... I took the one less traveled by
The other day I spent five straight hours romping around and hiking/exploring just about everything within a three-mile radius of my grandfather's cabin and managed to snap a few photos along the way (the above photos included). I have been hiking the trails around here for my entire life, but this is the first time I just grabbed a machete and went up in the woods and walked around, trusting my sense of direction and general ability to not get lost without a path. After my little excursion I managed to locate one of the main paths, and I came up upon it right as it forks into two paths. Anyone who doesn't want to get lost goes left on this trail, but since I was feeling rather adventurous and had never taken the trail to the right, I decided to extend my exploration and follow wherever that trail would take me.
So here comes the Robert Frost poem part. First of all, read that poem very carefully. The half-hour lesson we all got in fourth grade was that the dude in the poem took the less traveled road and was better off- thus, little children, be free-thinking nonconformists and go change the world you can do it blah blah blah.
But- as I just said, read that poem carefully. The poetic voice mentions no positive outcome. His taking the less traveled road made "all the difference," but what kind of difference?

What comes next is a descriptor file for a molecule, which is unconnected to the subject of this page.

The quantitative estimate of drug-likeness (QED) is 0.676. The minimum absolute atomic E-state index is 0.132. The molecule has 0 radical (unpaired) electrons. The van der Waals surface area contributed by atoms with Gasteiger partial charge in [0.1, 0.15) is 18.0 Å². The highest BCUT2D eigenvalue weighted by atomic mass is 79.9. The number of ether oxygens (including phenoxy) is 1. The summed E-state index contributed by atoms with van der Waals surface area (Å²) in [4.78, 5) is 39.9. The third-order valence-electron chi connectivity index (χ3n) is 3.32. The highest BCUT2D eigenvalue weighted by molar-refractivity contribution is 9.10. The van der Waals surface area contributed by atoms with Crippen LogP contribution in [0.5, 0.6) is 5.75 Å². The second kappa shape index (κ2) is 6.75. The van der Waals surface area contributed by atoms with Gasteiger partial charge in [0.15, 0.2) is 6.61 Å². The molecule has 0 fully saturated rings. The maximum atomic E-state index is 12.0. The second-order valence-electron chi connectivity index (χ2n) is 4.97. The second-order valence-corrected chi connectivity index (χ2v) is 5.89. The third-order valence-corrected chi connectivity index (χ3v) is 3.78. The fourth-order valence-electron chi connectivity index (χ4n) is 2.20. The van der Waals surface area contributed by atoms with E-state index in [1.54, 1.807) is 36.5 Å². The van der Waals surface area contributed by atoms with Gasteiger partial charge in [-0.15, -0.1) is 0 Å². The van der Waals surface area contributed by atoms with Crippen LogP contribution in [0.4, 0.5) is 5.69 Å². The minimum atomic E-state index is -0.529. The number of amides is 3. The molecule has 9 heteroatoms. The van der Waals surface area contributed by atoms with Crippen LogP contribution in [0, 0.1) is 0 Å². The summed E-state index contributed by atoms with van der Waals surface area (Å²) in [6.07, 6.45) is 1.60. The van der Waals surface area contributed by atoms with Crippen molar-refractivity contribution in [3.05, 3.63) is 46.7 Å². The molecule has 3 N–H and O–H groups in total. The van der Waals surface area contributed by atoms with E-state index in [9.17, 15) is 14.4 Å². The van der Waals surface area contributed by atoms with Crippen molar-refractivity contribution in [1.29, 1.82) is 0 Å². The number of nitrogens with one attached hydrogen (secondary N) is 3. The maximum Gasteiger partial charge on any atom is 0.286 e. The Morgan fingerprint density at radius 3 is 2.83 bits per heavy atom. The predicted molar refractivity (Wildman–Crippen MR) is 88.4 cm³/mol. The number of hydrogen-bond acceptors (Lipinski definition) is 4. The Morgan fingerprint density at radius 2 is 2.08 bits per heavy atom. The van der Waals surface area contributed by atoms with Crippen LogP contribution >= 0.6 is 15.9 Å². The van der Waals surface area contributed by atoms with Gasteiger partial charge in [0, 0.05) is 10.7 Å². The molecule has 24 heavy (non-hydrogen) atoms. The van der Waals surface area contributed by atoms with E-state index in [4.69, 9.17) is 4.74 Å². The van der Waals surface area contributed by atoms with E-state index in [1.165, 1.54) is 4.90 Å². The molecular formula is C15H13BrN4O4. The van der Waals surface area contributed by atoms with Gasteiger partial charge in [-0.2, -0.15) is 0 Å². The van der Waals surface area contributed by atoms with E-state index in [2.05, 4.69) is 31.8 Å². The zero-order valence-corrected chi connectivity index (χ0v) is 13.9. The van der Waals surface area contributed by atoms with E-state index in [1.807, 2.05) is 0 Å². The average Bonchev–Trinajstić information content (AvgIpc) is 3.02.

Here's the last stanza of that poem:
I shall be telling this with a sigh
Somewhere ages and ages hence:
Two roads diverged in a wood, and I—
I took the one less traveled by,
And that has made all the difference.
Ahh, with a sigh. Would he be sighing if it made a positive difference? Maybe he wishes he had just taken the easier road or been a conformist instead of facing a life of hardship.
Anyways, lets apply that to my little adventure. I say with a sigh that I ended up spending an additional two hours wandering around in the woods when, if I had taken the clearly easier path, I could have been already back at the cabin munchin' on leftover bratwurst. Made all the difference? Meh, not really. But it made me take a second look at that poem...